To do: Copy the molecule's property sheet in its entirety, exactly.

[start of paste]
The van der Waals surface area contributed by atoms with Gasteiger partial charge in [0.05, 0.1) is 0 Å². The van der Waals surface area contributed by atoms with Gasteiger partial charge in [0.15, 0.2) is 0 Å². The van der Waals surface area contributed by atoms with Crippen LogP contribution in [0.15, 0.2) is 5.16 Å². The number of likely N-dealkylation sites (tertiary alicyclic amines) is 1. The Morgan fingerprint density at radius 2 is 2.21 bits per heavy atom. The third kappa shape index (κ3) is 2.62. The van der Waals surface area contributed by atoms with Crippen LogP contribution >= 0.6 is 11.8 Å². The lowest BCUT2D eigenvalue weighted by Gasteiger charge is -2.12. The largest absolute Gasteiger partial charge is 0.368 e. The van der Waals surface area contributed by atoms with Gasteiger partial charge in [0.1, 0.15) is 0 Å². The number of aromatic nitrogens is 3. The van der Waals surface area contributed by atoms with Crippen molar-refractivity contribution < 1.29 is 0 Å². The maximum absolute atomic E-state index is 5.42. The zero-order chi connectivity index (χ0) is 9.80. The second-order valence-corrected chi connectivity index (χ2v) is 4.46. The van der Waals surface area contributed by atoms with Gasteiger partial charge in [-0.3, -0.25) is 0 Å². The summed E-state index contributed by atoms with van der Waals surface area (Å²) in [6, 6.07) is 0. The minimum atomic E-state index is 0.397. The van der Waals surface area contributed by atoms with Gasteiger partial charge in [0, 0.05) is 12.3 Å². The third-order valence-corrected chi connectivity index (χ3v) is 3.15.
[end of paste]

The van der Waals surface area contributed by atoms with Gasteiger partial charge in [0.05, 0.1) is 0 Å². The van der Waals surface area contributed by atoms with Gasteiger partial charge in [0.15, 0.2) is 0 Å². The van der Waals surface area contributed by atoms with Crippen LogP contribution in [0.15, 0.2) is 5.16 Å². The number of likely N-dealkylation sites (tertiary alicyclic amines) is 1. The Morgan fingerprint density at radius 2 is 2.21 bits per heavy atom. The third kappa shape index (κ3) is 2.62. The van der Waals surface area contributed by atoms with Crippen LogP contribution >= 0.6 is 11.8 Å². The lowest BCUT2D eigenvalue weighted by Gasteiger charge is -2.12. The largest absolute Gasteiger partial charge is 0.368 e. The van der Waals surface area contributed by atoms with Gasteiger partial charge in [0.1, 0.15) is 0 Å². The number of aromatic nitrogens is 3. The van der Waals surface area contributed by atoms with Crippen molar-refractivity contribution < 1.29 is 0 Å². The maximum absolute atomic E-state index is 5.42. The zero-order chi connectivity index (χ0) is 9.80. The second-order valence-corrected chi connectivity index (χ2v) is 4.46. The van der Waals surface area contributed by atoms with Gasteiger partial charge in [-0.3, -0.25) is 0 Å². The summed E-state index contributed by atoms with van der Waals surface area (Å²) in [6, 6.07) is 0. The minimum atomic E-state index is 0.397. The van der Waals surface area contributed by atoms with Gasteiger partial charge in [0, 0.05) is 12.3 Å². The third-order valence-corrected chi connectivity index (χ3v) is 3.15.